Chilcot War Inquiry: Professor to launch 'Nuremberg' war crimes prosecution against Blair
By Glen Owen
Plans to bring a war crimes prosecution against Tony Blair based on last week’s bombshell evidence to the Chilcot Inquiry have been launched by a leading law professor.
The move could see Mr Blair follow former Serbian president Slobodan Milosevic into a dock in The Hague.
Professor Bill Bowring says the revelation that the Government rejected Foreign Office warnings not to invade Iraq means there is a good chance Mr Blair can be 'investigated, at the very least’ for war crimes.
'We now know that the Government was explicitly warned beforehand that the UK risked being prosecuted for going to war,’ said Prof Bowring.
Professor Bowring has launched plans to bring a war crimes prosecution against Tony Blair
He says that he will deploy the same law used to convict the killers of Garry Newlove, the Cheshire father of three kicked to death in front of his family in 2007, and Nazis at the Nuremberg Trials in 1945-46.
He is drafting a submission to the International Criminal Court (ICC) arguing that Mr Blair is guilty under the law of 'joint enterprise’, which holds people responsible for the actions of a wider group if they know they are involved in criminal enterprises.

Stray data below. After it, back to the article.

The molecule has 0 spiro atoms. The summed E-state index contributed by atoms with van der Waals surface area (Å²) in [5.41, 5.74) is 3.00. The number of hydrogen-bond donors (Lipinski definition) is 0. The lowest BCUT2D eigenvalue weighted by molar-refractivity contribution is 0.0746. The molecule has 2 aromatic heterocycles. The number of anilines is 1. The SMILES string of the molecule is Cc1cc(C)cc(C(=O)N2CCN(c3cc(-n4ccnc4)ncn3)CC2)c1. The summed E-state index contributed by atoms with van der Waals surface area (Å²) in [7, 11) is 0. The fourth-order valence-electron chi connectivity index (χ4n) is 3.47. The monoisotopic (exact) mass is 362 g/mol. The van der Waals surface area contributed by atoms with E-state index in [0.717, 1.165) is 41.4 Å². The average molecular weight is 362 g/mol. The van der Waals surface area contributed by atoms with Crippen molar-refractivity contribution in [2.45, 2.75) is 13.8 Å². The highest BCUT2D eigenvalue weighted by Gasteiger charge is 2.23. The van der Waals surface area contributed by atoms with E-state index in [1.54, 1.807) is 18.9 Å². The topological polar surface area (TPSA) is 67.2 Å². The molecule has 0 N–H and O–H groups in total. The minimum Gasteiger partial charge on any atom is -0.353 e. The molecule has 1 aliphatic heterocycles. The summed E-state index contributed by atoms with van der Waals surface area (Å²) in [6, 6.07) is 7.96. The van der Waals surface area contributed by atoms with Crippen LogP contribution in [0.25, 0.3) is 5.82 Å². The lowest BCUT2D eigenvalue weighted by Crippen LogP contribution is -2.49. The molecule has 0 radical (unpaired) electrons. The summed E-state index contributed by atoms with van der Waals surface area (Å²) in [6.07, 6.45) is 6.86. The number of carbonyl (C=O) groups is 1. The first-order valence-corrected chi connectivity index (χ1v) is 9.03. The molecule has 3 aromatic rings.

It means the former Prime Minister would be liable for any crimes committed by US forces, such as disproportionate bombing.
On Tuesday, Sir Michael Wood, the chief legal adviser to the Foreign Office from 2001 to 2006, said he warned the then Foreign Secretary Jack Straw that invading Iraq without UN backing would 'amount to the crime of aggression’ and could lead
to the prosecution of British soldiers and politicians. Mr Straw rejected the warning.
Prof Bowring said the April 2002 meeting between Mr Blair and George Bush at the President’s Texas ranch, described as the moment the agreement to invade was 'signed in blood’, would be critical in the case.
'Joint enterprise’ was used to convict the killers of Mr Newlove in 2008. Though one kick killed Mr Newlove, three men were convicted of his murder because they were aware they were engaged in joint criminality.
The ICC’s chief prosecutor has said that he could 'envisage’ a situation in which Mr Blair found himself in the dock.
An ICC spokeswoman said that the mandate of the chief prosecutor’s office covered the conduct of Allied forces in the war, but would not comment on Prof Bowring’s specific legal argument.